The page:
A well-traveled quote--attributed to everyone from Laurie Anderson to Elvis Costello--claims that "writing about music is like dancing about architecture." In that spirit, is a trailer for a book like a podcast for a painting?
In the publishing world, promoting has gone multimedia, with local authors among the many whose much-anticipated new books have gotten a mini-movie treatment. James Dashner's The Scorch Trials, Ally Condie's Matched (pictured) and Bree Despain's The Lost Saint (below) are just a few of the titles for which you can now go to YouTube and watch things happen that you will never see if you buy the book ... because it's, you know, a book.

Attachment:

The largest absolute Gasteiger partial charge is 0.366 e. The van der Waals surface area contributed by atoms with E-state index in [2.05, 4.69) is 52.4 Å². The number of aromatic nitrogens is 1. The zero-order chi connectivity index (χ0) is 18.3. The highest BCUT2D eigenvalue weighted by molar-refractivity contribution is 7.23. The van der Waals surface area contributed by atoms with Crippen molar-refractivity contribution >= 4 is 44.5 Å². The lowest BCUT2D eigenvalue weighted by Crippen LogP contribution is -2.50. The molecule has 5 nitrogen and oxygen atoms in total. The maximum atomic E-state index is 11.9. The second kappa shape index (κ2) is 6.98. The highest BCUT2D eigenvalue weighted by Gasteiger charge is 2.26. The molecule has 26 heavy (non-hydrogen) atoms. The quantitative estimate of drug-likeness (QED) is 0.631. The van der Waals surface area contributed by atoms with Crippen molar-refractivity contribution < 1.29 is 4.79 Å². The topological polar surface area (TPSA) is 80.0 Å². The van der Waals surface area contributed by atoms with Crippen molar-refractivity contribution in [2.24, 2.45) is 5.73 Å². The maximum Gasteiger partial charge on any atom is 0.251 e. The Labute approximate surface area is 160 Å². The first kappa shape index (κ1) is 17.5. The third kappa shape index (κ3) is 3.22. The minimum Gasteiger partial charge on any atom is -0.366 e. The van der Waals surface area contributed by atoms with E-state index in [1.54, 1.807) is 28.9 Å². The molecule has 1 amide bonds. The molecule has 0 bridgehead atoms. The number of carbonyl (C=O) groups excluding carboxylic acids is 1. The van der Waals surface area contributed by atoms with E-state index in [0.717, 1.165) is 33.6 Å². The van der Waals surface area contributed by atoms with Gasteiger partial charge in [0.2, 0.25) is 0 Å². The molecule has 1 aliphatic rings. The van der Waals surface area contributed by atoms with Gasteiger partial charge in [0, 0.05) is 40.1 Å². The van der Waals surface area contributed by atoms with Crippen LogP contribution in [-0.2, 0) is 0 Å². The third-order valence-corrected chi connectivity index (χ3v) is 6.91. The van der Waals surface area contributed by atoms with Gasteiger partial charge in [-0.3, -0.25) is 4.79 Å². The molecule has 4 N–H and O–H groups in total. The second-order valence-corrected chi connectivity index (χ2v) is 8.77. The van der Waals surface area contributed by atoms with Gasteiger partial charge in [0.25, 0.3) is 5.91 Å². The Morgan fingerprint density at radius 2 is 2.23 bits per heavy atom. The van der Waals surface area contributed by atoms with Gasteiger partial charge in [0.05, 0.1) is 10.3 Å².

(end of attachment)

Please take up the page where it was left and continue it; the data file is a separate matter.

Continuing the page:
It's certainly understandable that publishers would turn to unconventional marketing strategies in a world where people are increasingly likely to use their personal electronics rather than paper for any purpose, including reading books. But is a 30- or 60-second snippet of actors playing out a single moment an effective way to fire up potential readers? Or is it a desperate grab at 21st century relevance by an industry that's as frightened for its long-term survival as ... oh, say, journalism, for example?